Mia Farrow with her children Ronan (left) and Dylan. Hide HBO caption
My first thought when I heard about HBO’s documentaries Allen v. Farrow heard was that this moment was inevitable.
In this present cultural moment, we are going through a long overdue review of past pop culture scandals and reevaluating them with new sensitivity. After learning hard lessons about the structural nature of racism and sexism – and the ability of powerful, charismatic celebrities to craft their own narrative and avoid consequences – journalists returned to the stories of Bill Cosby, R. Kelly, Harvey Weinstein and Britney Spears returned new, sharper insights.
So it only makes sense that this project should come now to tackle one of the worst Hollywood scandals: allegations that Woody Allen, one of the most famous film directors / writers / actors of his generation, molested his adopted daughter Dylan Farrow when she was seven in 1992 Year old.
Allen has refused to abuse Dylan or be sexually inappropriate and has not been charged with a crime that the documentaries refer to several times.
Allen v. HBO’s Farrow goes deep and offers in-depth interviews with Dylan Farrow, her mother and Allen’s ex-girlfriend Mia Farrow, her little brother (and Pulitzer Prize-winning journalist) Ronan Farrow, and several other siblings who supported Dylan’s allegations against her Father. In four episodes, about an hour each, the program covers a lot of ground.
“I’ve been trying to break the record for a long time,” says 35-year-old Dylan, whose detailed, soul-seeking incest accusation caught the hearts of Allen v. Farrow forms. “Because whatever you think you know, it’s only the tip of the iceberg.”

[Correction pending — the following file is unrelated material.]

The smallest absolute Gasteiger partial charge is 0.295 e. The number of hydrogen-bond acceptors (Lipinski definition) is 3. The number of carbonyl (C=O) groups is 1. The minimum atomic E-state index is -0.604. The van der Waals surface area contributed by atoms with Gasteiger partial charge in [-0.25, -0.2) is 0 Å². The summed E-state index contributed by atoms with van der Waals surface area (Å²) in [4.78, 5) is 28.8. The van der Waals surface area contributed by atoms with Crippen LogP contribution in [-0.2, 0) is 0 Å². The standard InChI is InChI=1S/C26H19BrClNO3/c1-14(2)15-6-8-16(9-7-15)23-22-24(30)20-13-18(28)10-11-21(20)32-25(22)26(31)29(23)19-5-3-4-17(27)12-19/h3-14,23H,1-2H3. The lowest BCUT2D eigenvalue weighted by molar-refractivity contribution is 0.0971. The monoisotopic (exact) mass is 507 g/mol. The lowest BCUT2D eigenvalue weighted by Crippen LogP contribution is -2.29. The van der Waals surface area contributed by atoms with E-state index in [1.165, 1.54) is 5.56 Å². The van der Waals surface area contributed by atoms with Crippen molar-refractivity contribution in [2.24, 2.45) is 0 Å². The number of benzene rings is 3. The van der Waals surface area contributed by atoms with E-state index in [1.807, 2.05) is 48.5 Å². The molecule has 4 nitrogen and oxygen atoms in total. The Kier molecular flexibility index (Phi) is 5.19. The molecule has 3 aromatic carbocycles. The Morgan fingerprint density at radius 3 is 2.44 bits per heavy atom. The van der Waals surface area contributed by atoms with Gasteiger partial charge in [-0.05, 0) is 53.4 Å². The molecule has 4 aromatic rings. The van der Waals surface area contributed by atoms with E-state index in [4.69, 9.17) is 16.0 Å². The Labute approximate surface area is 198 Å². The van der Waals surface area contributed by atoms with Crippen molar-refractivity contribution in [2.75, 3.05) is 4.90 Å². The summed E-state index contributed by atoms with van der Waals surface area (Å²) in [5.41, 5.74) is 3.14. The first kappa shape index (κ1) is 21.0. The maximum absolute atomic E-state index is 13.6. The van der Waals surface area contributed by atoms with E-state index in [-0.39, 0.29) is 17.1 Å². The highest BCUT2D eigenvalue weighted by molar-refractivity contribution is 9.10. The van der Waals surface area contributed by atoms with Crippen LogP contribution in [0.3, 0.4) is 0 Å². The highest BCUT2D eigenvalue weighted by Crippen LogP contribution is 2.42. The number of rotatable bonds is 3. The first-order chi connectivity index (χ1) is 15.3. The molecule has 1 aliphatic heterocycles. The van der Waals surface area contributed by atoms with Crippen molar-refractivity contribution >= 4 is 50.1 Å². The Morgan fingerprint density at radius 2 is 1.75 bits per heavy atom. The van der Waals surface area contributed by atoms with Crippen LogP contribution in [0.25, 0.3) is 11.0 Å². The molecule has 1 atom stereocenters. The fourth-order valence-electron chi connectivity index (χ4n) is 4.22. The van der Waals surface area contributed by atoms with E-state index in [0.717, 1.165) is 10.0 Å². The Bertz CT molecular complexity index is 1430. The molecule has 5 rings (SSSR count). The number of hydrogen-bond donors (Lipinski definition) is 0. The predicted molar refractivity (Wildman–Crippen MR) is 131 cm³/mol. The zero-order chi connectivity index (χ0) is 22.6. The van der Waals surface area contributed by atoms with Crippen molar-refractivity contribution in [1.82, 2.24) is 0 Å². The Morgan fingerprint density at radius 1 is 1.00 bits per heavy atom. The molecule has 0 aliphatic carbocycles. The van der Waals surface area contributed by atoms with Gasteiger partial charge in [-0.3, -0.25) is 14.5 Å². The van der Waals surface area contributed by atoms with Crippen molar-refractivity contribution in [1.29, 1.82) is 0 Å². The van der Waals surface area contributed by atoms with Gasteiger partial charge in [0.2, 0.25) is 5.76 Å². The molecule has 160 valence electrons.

We see a video of Dylan Farrow as a child narrating the allegations. We hear audio from a phone conversation Allen had with Mia Farrow and assure her that he is not recording the conversation – only to admit a moment later to his attorney that he is recording it (he thought Farrow couldn’t hear him; that Audio exists because she recorded her phone calls as well). We see Ronan Farrow claim that Allen would only pay for his college education if he publicly denounced his mother and sister, which he refused.
What ‘Allen v. Farrow ‘didn’t: Original interviews with everyone or anyone close to the family who could be on his side.
Along the way, the documentary series also examines the culture surrounding these explosive allegations. How celebrity worship can protect big names from the consequences. How powerful people’s publicists can intimidate news outlets by threatening to deny them access to other powerful customers. And why it is easier for the public to believe a story in which a vengeful mother might make false abuse allegations than to believe that a father who appears upright could molest his own child.
What Allen v. Farrow doesn’t have: original interviews with everyone or anyone close to the family who could be on his side. This includes Mia Farrow’s two children who spoke out for Allen – adoptive son Moses Farrow, who accused his mother of abuse, and stepdaughter, who became Allen’s wife in 1997, Soon-Yi Previn. (The series notes that Allen and Soon-Yi failed to respond to interview requests and Moses declined to attend.)